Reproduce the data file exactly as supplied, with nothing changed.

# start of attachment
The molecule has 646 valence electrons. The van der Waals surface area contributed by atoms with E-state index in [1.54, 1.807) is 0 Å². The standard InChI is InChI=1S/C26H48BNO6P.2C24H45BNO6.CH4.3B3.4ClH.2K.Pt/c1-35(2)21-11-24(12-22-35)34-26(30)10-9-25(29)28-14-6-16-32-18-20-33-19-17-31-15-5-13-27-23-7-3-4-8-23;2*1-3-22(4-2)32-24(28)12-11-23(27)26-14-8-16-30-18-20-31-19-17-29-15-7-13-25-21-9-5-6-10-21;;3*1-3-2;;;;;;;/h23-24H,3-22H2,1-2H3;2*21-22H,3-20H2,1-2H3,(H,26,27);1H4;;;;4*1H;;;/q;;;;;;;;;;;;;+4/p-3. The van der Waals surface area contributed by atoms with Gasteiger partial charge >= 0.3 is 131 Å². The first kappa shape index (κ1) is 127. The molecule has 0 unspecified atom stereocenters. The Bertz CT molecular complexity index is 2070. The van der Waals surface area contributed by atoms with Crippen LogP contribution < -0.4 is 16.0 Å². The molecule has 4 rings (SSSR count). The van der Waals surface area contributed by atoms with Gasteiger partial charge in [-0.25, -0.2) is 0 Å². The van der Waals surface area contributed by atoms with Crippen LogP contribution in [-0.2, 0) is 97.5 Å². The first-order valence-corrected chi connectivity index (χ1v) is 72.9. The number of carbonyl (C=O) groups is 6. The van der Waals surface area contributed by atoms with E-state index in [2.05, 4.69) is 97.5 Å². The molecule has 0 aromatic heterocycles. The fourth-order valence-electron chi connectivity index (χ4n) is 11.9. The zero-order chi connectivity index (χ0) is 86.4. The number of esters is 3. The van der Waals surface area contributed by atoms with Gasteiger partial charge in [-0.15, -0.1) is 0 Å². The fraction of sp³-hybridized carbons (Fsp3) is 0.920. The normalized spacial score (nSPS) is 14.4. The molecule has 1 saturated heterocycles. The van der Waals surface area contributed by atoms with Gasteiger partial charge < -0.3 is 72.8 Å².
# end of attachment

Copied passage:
The molecule has 646 valence electrons. The van der Waals surface area contributed by atoms with E-state index in [1.54, 1.807) is 0 Å². The standard InChI is InChI=1S/C26H48BNO6P.2C24H45BNO6.CH4.3B3.4ClH.2K.Pt/c1-35(2)21-11-24(12-22-35)34-26(30)10-9-25(29)28-14-6-16-32-18-20-33-19-17-31-15-5-13-27-23-7-3-4-8-23;2*1-3-22(4-2)32-24(28)12-11-23(27)26-14-8-16-30-18-20-31-19-17-29-15-7-13-25-21-9-5-6-10-21;;3*1-3-2;;;;;;;/h23-24H,3-22H2,1-2H3;2*21-22H,3-20H2,1-2H3,(H,26,27);1H4;;;;4*1H;;;/q;;;;;;;;;;;;;+4/p-3. The van der Waals surface area contributed by atoms with Gasteiger partial charge >= 0.3 is 131 Å². The first kappa shape index (κ1) is 127. The molecule has 0 unspecified atom stereocenters. The Bertz CT molecular complexity index is 2070. The van der Waals surface area contributed by atoms with Crippen LogP contribution < -0.4 is 16.0 Å². The molecule has 4 rings (SSSR count). The van der Waals surface area contributed by atoms with Gasteiger partial charge in [-0.25, -0.2) is 0 Å². The van der Waals surface area contributed by atoms with Crippen LogP contribution in [-0.2, 0) is 97.5 Å². The first-order valence-corrected chi connectivity index (χ1v) is 72.9. The number of carbonyl (C=O) groups is 6. The van der Waals surface area contributed by atoms with E-state index in [2.05, 4.69) is 97.5 Å². The molecule has 0 aromatic heterocycles. The fourth-order valence-electron chi connectivity index (χ4n) is 11.9. The zero-order chi connectivity index (χ0) is 86.4. The number of esters is 3. The van der Waals surface area contributed by atoms with Gasteiger partial charge in [-0.15, -0.1) is 0 Å². The fraction of sp³-hybridized carbons (Fsp3) is 0.920. The normalized spacial score (nSPS) is 14.4. The molecule has 1 saturated heterocycles. The van der Waals surface area contributed by atoms with Gasteiger partial charge < -0.3 is 72.8 Å².